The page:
I am ‘injecting’ USB flash drives into walls, buildings and curbs accessible to anybody in public space. You are invited to go to these places (so far 5 in NYC) to drop or find files on a dead drop. Plug your laptop to a wall, house or pole to share your favorite files and data. Each dead drop contains a readme.txt file explaining the project.

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Pirate Box

This one is new. It’s a server, router, and batteries in a portable box.

Using the PirateBox is easy. Simply turn it on and transform any space into a free file sharing network. Users within range of the device can join the PirateBox open wireless network from any wifi-enabled device and begin uploading or downloading files immediately.

Usages
Aside from the obvious, popular, and questionable sharing of copyrighted software or media, how else could these be used? Here’s how.

Let’s say I’m in a moderately popular indiband and I’m looking for ways to get the band in the news, and get our music heard.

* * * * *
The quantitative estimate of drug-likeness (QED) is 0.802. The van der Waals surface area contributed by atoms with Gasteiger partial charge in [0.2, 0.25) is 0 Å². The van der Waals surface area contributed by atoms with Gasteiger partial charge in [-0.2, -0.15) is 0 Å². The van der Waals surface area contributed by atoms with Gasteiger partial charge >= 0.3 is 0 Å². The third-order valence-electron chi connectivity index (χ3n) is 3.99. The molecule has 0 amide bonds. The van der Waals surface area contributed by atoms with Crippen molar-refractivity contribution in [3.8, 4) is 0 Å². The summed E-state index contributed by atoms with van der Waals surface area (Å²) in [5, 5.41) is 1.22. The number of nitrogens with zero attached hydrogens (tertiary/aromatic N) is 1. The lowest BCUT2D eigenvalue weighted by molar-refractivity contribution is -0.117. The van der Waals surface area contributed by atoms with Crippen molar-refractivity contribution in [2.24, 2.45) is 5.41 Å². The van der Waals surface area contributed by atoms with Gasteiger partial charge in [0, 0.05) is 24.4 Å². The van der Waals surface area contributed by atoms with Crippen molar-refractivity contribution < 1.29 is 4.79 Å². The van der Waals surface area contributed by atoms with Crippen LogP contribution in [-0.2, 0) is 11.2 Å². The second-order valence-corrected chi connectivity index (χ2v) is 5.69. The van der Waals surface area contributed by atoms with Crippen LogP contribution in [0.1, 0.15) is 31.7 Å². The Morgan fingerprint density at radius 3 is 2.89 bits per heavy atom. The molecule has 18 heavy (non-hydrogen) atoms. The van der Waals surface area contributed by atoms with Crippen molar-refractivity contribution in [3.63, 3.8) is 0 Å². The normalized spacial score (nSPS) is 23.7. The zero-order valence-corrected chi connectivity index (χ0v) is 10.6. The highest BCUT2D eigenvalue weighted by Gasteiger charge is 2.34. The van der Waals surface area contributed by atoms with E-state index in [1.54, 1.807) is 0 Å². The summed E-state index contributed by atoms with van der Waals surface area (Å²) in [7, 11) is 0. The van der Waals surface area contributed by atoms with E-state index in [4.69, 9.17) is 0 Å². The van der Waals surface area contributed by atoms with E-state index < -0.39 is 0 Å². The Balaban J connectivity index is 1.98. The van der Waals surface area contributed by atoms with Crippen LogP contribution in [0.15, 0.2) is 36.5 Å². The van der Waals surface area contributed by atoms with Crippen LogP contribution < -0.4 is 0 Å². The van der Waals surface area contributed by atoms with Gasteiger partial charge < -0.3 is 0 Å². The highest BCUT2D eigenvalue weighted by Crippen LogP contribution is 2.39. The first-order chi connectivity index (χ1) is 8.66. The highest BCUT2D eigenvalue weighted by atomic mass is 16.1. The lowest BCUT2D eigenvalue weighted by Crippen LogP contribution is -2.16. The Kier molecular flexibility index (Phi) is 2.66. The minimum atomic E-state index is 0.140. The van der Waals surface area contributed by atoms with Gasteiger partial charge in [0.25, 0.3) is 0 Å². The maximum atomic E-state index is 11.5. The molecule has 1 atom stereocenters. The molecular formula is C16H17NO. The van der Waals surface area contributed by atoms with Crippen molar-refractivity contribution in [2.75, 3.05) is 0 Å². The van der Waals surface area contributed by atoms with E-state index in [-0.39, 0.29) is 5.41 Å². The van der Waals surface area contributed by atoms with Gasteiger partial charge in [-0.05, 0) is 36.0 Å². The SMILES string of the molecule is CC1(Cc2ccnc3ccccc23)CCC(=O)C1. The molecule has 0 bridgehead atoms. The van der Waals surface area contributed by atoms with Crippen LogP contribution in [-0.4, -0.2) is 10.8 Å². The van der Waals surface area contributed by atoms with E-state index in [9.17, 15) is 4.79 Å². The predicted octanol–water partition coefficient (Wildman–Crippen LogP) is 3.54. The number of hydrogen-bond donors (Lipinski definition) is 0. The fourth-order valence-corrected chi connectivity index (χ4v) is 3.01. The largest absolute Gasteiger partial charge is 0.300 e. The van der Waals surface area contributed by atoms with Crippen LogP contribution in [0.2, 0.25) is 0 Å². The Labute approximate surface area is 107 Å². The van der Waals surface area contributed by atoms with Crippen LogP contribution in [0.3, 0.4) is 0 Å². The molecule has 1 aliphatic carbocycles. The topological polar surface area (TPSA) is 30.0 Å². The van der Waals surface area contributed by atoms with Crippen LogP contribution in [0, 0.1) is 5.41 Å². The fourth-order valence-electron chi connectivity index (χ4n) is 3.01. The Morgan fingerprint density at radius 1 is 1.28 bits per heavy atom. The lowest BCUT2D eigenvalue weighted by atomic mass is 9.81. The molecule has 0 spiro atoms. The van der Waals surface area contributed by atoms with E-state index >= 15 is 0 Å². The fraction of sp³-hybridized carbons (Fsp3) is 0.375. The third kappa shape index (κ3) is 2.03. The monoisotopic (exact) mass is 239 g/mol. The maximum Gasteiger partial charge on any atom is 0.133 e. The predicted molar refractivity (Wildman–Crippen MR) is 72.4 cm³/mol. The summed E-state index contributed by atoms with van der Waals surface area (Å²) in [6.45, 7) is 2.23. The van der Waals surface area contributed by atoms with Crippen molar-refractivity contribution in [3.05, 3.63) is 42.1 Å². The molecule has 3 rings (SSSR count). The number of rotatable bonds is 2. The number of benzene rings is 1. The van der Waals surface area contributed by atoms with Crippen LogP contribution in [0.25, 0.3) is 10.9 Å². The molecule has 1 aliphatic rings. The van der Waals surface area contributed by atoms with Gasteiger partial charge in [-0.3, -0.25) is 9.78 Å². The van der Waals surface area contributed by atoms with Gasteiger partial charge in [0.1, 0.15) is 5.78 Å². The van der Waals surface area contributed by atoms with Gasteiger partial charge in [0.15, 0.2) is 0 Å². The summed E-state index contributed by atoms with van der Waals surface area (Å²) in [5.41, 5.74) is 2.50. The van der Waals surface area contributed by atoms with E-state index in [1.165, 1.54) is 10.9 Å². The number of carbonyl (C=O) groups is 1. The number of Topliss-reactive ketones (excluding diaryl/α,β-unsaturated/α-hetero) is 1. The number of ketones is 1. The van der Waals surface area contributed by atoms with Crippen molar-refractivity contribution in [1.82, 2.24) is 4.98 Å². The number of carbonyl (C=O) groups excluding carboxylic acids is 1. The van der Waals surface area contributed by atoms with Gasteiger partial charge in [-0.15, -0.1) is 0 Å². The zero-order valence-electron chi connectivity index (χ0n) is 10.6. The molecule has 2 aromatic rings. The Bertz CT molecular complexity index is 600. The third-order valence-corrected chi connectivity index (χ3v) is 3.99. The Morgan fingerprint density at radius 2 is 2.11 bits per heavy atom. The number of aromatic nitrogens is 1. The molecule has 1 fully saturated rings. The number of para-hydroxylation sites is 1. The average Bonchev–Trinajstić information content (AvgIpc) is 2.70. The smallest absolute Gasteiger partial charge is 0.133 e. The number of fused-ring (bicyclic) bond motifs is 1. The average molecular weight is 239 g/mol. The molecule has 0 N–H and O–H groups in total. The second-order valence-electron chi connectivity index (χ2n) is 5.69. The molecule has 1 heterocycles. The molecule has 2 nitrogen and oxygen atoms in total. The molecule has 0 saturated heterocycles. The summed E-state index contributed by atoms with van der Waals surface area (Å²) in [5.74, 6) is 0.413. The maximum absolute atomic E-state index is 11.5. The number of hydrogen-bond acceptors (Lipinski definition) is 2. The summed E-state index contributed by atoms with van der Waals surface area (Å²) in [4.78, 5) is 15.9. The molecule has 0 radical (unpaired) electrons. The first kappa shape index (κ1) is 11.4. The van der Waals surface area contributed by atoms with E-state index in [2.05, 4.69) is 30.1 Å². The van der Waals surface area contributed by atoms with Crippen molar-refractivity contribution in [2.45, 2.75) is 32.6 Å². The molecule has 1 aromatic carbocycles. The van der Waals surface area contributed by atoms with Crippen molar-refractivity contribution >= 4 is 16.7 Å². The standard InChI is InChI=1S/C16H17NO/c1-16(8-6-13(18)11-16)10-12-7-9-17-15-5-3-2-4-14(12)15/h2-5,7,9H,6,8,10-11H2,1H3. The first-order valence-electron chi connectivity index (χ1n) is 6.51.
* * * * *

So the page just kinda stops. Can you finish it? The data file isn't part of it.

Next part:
i4_300.jpgWhat better, and inexpensive way than to install dead drops (loaded with our band’s tunes, natch) around the major cities that I’m interested in targeting.

Then ‘leak’ the word to our fanbase, tech blogs, boing-boing, and our name is in the news, and our tunes are getting heard.

Or I’m an author and use the Pirate Box to serve out copies of my books to people attending my Book Signing or speaking events.

Or I’m a citizen in a country where the news media is controlled by the state… yes, you can see the potential.

It’s cool to see this kind of tech being developed. The potential uses and real-world impact are as vast as the imagination, beyond sharing the latest Justin Bieber tune to my friends.
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DOS on the iPad? There’s an app for that.

5374144373_36b6e593f5_m.jpg[UPDATE – looks like Apple has pulled it from the app store again]

I’ve got a rather strange, yet family friendly habit — I tend to collect computer emulators; software written for hardware, that acts like older hardware in order to run older software.

With me so far?

Over the last few years, Apple has been slowly relaxing the emulation standards in the iTunes App store for emulator apps, witness the Commodore 64 and rumored
Amiga emulators — though sadly, I doubt we’ll ever see one for the Apple ][

In the last 6 months, a DOS emulator has appeared, disappeared, and now reappeared in the store. And it’s a pretty solid app. Continue reading “DOS on the iPad? There’s an app for that.”